Students at the University of Washington and Washington State University are building tiny satellites for launch into orbit in the next several years, gaining hands-on experience for possible careers in the region’s space industry.
When it’s finished, it’ll be only about the size of a large box of Kleenex. But DubSat1, as its builders are calling it, will become the first Washington state student-built satellite, and it will help launch some University of Washington graduates into space careers.
Both the UW and Washington State University were selected by NASA this year to build tiny satellites, known as CubeSats, that will go into orbit by the end of the decade.
“If Seattle is going to be the next big place for space — not just airplanes — it requires a large community that supports it,” said UW student Hunter Mellema, a senior majoring in aerospace engineering. “We’re really hoping the UW can be a bigger part of helping to build that here, and that this program can be the catalyst.”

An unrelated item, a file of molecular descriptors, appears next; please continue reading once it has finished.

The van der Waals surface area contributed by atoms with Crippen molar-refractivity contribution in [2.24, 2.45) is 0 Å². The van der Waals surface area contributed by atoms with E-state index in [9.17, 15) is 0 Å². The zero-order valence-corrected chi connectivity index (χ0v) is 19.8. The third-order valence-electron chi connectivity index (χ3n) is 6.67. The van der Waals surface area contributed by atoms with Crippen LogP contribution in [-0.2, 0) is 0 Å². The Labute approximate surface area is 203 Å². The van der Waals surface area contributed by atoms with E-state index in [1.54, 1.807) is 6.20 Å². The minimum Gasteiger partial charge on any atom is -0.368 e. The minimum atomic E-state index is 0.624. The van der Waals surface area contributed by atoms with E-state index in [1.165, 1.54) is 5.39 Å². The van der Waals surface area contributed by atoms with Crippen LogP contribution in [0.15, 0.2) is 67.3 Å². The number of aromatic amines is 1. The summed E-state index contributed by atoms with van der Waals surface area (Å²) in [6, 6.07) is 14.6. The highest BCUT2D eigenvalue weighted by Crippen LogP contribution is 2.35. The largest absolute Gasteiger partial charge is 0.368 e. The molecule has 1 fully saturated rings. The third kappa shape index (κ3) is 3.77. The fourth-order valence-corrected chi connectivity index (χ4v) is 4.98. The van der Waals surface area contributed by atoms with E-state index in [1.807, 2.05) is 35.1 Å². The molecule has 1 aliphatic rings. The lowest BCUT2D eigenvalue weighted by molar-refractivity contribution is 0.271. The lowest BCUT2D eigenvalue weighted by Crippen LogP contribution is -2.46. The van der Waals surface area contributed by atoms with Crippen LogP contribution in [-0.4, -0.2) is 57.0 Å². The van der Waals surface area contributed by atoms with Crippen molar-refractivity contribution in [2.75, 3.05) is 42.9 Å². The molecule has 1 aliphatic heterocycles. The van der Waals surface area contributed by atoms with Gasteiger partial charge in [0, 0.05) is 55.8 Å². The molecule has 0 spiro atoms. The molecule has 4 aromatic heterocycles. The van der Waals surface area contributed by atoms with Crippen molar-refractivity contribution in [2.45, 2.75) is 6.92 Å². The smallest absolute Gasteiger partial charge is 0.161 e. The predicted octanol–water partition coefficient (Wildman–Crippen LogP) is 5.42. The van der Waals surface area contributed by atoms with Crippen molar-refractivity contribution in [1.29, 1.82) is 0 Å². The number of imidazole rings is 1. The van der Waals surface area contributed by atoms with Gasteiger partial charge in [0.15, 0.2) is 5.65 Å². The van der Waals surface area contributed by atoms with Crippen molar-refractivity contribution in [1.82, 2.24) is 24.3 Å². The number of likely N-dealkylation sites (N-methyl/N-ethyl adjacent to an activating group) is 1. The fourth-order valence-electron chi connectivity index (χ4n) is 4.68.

Both student groups are getting mentoring help from the space industry, a growing segment of Washington’s economy that includes such companies as Blue Origin, the space company founded by Amazon CEO Jeff Bezos; Planetary Resources, a Redmond company that wants to mine asteroids; and Aerojet, a Redmond company that builds small rockets.
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The UW satellite is scheduled to launch first, sometime after August of next year, followed by the WSU satellite in 2019 or 2020.
DubSat1 will be 10 centimeters by 10 centimeters by 30 centimeters, also known as a triple cube, and will cost an estimated $80,000.
Already, the students have put in hundreds of hours of work testing prototypes, with help from the UW’s earth and space sciences department and its electrical-engineering department.
DubSat1 will stay in low-Earth orbit and send data and photos back to Earth for three to four…